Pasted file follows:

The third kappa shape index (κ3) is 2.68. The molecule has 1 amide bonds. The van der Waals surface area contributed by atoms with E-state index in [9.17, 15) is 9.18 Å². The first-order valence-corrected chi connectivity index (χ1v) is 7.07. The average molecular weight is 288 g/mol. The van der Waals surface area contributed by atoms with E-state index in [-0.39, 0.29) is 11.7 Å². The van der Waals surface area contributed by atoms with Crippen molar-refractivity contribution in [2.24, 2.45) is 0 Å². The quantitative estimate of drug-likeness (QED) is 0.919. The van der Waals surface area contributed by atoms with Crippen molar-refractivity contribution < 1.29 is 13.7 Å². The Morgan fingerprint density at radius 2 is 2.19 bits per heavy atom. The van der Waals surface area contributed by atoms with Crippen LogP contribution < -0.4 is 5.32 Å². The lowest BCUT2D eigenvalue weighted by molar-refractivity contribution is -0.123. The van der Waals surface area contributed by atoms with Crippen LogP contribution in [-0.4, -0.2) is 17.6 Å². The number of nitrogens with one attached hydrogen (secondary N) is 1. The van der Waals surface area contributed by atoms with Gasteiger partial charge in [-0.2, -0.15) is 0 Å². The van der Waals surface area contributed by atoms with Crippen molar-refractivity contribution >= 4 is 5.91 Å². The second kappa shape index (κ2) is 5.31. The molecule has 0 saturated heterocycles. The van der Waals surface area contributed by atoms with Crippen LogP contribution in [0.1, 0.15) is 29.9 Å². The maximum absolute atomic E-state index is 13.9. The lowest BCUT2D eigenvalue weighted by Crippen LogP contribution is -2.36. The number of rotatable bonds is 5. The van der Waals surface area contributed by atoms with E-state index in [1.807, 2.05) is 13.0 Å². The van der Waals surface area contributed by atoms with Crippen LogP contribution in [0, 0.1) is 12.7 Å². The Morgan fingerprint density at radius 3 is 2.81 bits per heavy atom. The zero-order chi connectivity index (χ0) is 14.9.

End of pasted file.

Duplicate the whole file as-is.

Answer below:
The third kappa shape index (κ3) is 2.68. The molecule has 1 amide bonds. The van der Waals surface area contributed by atoms with E-state index in [9.17, 15) is 9.18 Å². The first-order valence-corrected chi connectivity index (χ1v) is 7.07. The average molecular weight is 288 g/mol. The van der Waals surface area contributed by atoms with E-state index in [-0.39, 0.29) is 11.7 Å². The van der Waals surface area contributed by atoms with Crippen molar-refractivity contribution in [2.24, 2.45) is 0 Å². The quantitative estimate of drug-likeness (QED) is 0.919. The van der Waals surface area contributed by atoms with Crippen molar-refractivity contribution < 1.29 is 13.7 Å². The Morgan fingerprint density at radius 2 is 2.19 bits per heavy atom. The van der Waals surface area contributed by atoms with Crippen LogP contribution < -0.4 is 5.32 Å². The lowest BCUT2D eigenvalue weighted by molar-refractivity contribution is -0.123. The van der Waals surface area contributed by atoms with Crippen LogP contribution in [-0.4, -0.2) is 17.6 Å². The number of nitrogens with one attached hydrogen (secondary N) is 1. The van der Waals surface area contributed by atoms with Gasteiger partial charge in [-0.2, -0.15) is 0 Å². The van der Waals surface area contributed by atoms with Crippen molar-refractivity contribution >= 4 is 5.91 Å². The second kappa shape index (κ2) is 5.31. The molecule has 0 saturated heterocycles. The van der Waals surface area contributed by atoms with Crippen LogP contribution in [0.1, 0.15) is 29.9 Å². The maximum absolute atomic E-state index is 13.9. The lowest BCUT2D eigenvalue weighted by Crippen LogP contribution is -2.36. The number of rotatable bonds is 5. The van der Waals surface area contributed by atoms with E-state index in [1.807, 2.05) is 13.0 Å². The van der Waals surface area contributed by atoms with Crippen LogP contribution in [0, 0.1) is 12.7 Å². The Morgan fingerprint density at radius 3 is 2.81 bits per heavy atom. The zero-order chi connectivity index (χ0) is 14.9.